Nobody wanted to see a repeat of the riots that followed the 1902 Regional Council elections, which ended in blood as armed guards moved in to restore order. Well, nobody except a handful of nationalistic fringe radicals, that was, and Sigrun definitely did not count herself among that number. It was a sad but true adage that the words that were most clearly heard were not those of the largest number of voices; rather, tragically often, what was heard were the words shouted from the loudest and rudest throats. It was a disgrace, these enthusiastic vigilantes on both sides splattering an ugly and distasteful crimson stain upon the election, this celebration of the nation's freedom, heedless of how they stampeded over the quiet mass of people who stood between them and wanted merely to be left in peace to get on with their lives.

This, Sigrun thought, can't possibly go on forever. Sooner or later something has to break.

She merely hoped that she would not be among those who would be left broken in the coming inevitable reckoning.
Last edited by Northern Socialist Council Republics on Tue Jun 15, 2021 10:30 am, edited 3 times in total.
Call me "Russ" if you're referring to me the out-of-character poster or "NSRS" if you're referring to me the in-character nation.
Previously on Plzen. NationStates-er since 2014.

Social-democrat and hardline secularist.
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Sao Nova Europa
Posts: 1703
Founded: Apr 20, 2019
Civil Rights Lovefest

Postby Sao Nova Europa » Tue Jun 15, 2021 10:44 am

Asia's Most Popular Paper

Infrastructure Project Announced by Government

- Dimitrios Gounaris, Minister of Finance

The Minister of Finance, the honorable Dimitrios Gounaris, has announced that the government will be investing ₯20bn over the next six years in a series of infrastructure projects. Those projects will include the construction of new paved roads, new railway lines in the east of the country - in the Satrapies of Bactria, Transoxiana and India -, and the expansion of commercial ports to accommodate the increased volume of international trade. The Minister stated, "our wish is to transform Asia into the facilitator of commerce between East and West. Goods moving from West to East, and the reverse, will be moving through our Empire. By investing into our infrastructure, we ensure that the volume of goods moved through our lands will multiply."

The Minister also stated that those projects will benefit local communities. "The money invested into infrastructure will not simply benefit international commerce, they will also benefit greatly the local communities. Transport and travel will become easier and faster for the locals. Thousands of new jobs shall be created to undertake those projects, most of which will be filled by local workers. The increased commerce that will be brought at the completion of this ambitious project will create additional jobs and further enrich the local communities. That is the number one objective of our government; to create prosperity and jobs."

Constitutional Reform Promulgated by Government

- Eleftherios Venizelos, Prime Minister

The honorable Prime Minister Eleftherios Venizelos has announced the formation of a 'Constitutional Committee', comprised of twenty Constitutional Law academics, to reform the constitution. While the Prime Minister has not specified which parts of the Constitution would be reformed, our sources indicate that the reform will move in the direction of strengthening the executive branch, reforming the National Assembly from a unicameral chamber to a bicameral one, and reforming the electoral law.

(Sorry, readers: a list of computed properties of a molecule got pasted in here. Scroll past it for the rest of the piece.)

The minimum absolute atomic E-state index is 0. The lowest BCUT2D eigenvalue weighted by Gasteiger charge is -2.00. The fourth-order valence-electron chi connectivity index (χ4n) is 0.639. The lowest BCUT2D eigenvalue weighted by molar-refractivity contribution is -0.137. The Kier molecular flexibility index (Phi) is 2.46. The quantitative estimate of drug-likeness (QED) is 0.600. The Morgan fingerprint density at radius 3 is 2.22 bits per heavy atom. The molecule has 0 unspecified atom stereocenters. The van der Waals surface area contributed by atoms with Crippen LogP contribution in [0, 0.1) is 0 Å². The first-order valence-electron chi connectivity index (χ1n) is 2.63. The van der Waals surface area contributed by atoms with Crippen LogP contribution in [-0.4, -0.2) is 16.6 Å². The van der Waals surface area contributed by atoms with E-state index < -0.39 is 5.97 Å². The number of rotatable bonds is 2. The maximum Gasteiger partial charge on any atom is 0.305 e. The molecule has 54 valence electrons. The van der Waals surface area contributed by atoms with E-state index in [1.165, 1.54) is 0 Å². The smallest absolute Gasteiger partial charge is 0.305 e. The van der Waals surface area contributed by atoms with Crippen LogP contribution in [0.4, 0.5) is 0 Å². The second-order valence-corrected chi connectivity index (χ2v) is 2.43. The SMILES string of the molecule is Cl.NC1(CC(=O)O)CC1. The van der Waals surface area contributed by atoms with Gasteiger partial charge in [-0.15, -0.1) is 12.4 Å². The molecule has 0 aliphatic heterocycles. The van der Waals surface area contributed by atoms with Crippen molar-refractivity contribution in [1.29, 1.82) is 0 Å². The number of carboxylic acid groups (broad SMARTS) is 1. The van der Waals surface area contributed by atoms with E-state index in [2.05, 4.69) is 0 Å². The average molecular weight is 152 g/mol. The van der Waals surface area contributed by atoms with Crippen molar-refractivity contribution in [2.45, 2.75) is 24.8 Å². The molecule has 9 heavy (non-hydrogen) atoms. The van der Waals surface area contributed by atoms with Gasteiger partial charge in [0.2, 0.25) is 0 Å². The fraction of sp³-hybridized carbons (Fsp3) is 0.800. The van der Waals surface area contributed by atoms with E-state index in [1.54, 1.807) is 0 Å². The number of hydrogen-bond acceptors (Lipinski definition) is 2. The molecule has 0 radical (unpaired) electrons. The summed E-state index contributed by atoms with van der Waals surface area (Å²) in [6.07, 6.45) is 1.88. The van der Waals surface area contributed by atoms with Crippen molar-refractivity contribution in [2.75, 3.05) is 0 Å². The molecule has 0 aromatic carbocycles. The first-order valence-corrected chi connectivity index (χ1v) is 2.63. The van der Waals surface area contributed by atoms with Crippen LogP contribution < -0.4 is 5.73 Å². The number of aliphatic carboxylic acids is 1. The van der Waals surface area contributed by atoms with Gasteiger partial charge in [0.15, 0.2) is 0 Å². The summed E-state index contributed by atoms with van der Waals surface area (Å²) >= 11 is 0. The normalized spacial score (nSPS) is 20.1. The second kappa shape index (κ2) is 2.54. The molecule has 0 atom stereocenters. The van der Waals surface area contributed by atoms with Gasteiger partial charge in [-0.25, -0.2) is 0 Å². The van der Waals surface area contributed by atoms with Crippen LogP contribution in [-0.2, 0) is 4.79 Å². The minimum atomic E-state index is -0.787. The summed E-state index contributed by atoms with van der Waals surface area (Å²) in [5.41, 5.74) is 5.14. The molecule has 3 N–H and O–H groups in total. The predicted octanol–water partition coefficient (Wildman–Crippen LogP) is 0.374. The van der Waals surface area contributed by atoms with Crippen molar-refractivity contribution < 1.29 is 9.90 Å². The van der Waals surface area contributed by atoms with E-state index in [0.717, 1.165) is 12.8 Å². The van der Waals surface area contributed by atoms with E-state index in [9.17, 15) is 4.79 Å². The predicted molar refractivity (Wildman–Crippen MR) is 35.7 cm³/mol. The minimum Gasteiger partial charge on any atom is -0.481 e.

"Today I announce," the Prime Minister said, "the formation of a Constitutional Committee comprised by twenty of our most bright Constitutional Law academics. The Committee will come up with a draft for a reform of our Constitution. Unfortunately, as the gridlock of the past years has shown, our current Constitution is a flawed document that cannot keep up with the challenges of the future. We need a new Constitution for a new century, one that of course respects the democratic liberties of the Asian people. I am fairly certain that our reformist agenda will be embraced by all Asians."

Opposition Welcomes Reform, Demands Decentralization

- Theodoros Diligiannis, Leader of New Party

Theodoros Diligiannis, Leader of New Party, welcomed the news of constitutional reform but demanded that the new Constitution move in the direction of decentralization of governmental authority to the Satrapies. "I welcome the announcement of the Prime Minister," Mr. Diligiannis stated. "For years, I've firmly held the belief that the Constitution needed to be reformed. However, I believe that for any reform to be effective and beneficial for the Asian people, it must move to the direction of decentralizing governmental authority to the Satrapies. Local governments are better suited to addressing local problems than the central government in Persepolis. I hope that the Prime Minister will abandon his obsession with centralization and accept this reality."

Imperial Address

- His Imperial Majesty, Basileus Alexandros XXVIII

His Imperial Majesty, the Great and Majestic Basileus Alexandros, addressed the people of the Empire about the Constitutional reforms. "My Imperial Majesty had a discussion with the Honorable Prime Minister on the announced reform of the Constitution. My Imperial Majesty, as Guardian of the Constitutional Order, will oversee the process closely and ensure that the liberties and rights of My subjects shall be protected. My Imperial Majesty hopes that the proposed reforms will be to the benefit of the Empire."

"I’ve just bitten a snake. Never mind me, I’ve got business to look after."
- Guo Jing ‘The Brave Archer’.

“In war, to keep the upper hand, you have to think two or three moves ahead of the enemy.”
- Char Aznable

"Strategy without tactics is the slowest route to victory. Tactics without strategy is the noise before defeat."